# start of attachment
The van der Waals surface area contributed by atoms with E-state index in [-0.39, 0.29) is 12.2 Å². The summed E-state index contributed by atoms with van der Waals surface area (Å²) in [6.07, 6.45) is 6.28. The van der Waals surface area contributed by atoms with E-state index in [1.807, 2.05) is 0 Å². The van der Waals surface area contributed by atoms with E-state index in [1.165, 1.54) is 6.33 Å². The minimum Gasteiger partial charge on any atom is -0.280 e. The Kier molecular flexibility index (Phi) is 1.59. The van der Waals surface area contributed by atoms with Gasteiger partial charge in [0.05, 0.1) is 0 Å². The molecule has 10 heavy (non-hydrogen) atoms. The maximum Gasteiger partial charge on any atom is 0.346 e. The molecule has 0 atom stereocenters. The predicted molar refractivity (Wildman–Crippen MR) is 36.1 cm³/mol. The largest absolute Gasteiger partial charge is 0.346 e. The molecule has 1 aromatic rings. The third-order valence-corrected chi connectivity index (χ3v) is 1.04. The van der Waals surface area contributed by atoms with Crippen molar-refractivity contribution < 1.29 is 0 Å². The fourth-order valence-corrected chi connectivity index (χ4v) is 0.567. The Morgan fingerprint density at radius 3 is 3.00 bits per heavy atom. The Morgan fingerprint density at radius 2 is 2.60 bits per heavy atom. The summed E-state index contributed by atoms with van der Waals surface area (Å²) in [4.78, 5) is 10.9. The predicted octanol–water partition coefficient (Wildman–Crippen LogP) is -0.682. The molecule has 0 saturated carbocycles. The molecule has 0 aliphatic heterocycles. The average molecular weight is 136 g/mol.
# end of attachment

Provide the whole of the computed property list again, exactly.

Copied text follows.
The van der Waals surface area contributed by atoms with E-state index in [-0.39, 0.29) is 12.2 Å². The summed E-state index contributed by atoms with van der Waals surface area (Å²) in [6.07, 6.45) is 6.28. The van der Waals surface area contributed by atoms with E-state index in [1.807, 2.05) is 0 Å². The van der Waals surface area contributed by atoms with E-state index in [1.165, 1.54) is 6.33 Å². The minimum Gasteiger partial charge on any atom is -0.280 e. The Kier molecular flexibility index (Phi) is 1.59. The van der Waals surface area contributed by atoms with Gasteiger partial charge in [0.05, 0.1) is 0 Å². The molecule has 10 heavy (non-hydrogen) atoms. The maximum Gasteiger partial charge on any atom is 0.346 e. The molecule has 0 atom stereocenters. The predicted molar refractivity (Wildman–Crippen MR) is 36.1 cm³/mol. The largest absolute Gasteiger partial charge is 0.346 e. The molecule has 1 aromatic rings. The third-order valence-corrected chi connectivity index (χ3v) is 1.04. The van der Waals surface area contributed by atoms with Crippen molar-refractivity contribution < 1.29 is 0 Å². The fourth-order valence-corrected chi connectivity index (χ4v) is 0.567. The Morgan fingerprint density at radius 3 is 3.00 bits per heavy atom. The Morgan fingerprint density at radius 2 is 2.60 bits per heavy atom. The summed E-state index contributed by atoms with van der Waals surface area (Å²) in [4.78, 5) is 10.9. The predicted octanol–water partition coefficient (Wildman–Crippen LogP) is -0.682. The molecule has 0 saturated carbocycles. The molecule has 0 aliphatic heterocycles. The average molecular weight is 136 g/mol.